This means that modern Australasians cannot be the descendants of an early migration out of Africa, but from the same migration 60,000 years ago that also spawned modern Europeans and Asians. As Prof Stringer says:

While it is still possible that modern humans did traverse southern Asia before 60,000 years ago, those groups could not have made a significant contribution to the surviving modern populations outside of Africa which contain evidence of interbreeding with Neanderthals.



Stencils of hands and figurative drawings of animals in Indonesian caves show that expressive art existed in southern Asia and Europe at the same time.

A team of Australian and Indonesian researchers dated art in several caves on the Indonesian Island of Sulawesi and found that some were at least 35,000 years old.


Advanced cave art depicting animals and people has been found in sites across Europe, with some dated to around 35,000 years old, but this is the first time that art of this age has been identified in southern Asia.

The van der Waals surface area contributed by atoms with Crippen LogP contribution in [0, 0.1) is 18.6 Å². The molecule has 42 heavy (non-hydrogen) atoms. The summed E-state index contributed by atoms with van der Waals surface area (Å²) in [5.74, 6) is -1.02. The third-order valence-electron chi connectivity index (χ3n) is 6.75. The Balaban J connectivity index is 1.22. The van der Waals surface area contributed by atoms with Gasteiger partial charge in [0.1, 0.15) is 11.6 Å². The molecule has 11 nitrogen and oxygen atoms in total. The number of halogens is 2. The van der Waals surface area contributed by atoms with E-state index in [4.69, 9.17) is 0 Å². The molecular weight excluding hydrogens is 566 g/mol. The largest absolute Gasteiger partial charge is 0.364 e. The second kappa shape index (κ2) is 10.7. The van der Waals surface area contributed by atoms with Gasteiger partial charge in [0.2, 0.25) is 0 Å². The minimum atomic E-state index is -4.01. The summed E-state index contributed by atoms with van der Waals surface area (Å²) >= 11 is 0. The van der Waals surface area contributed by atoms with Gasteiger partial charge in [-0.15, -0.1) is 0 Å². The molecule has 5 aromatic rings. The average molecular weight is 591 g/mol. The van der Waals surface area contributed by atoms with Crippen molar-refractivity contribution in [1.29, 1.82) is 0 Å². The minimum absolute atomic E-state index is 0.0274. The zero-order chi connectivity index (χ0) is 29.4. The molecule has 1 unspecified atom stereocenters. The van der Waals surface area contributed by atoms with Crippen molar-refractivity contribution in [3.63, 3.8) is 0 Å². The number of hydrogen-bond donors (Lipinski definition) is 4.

Art out of Africa


The finding challenges a traditional view that palaeoart originated in Europe as simple geometric designs and evolved there into expressive and figurative art.


40,000 years ago, Europe and southeast Asia were at nearly opposite ends of the Palaeolithic world, following two main migration routes out of Africa some 20,000 years before. Advanced cave art in both these places suggests that art originated before early modern humans reached Europe, spreading out of Africa with them.



Modern hand stencils created in the style of ancient cave paintings at our Science Uncovered event.


Artistic roots and routes


Museum human origins expert Prof Chris Stringer thinks this is a blow to the view that art in southern Asia or Australia would be younger than that in Europe, and had either developed by the spread of ideas from Europe, or by independent developments of artistic expression after modern humans settled in those regions.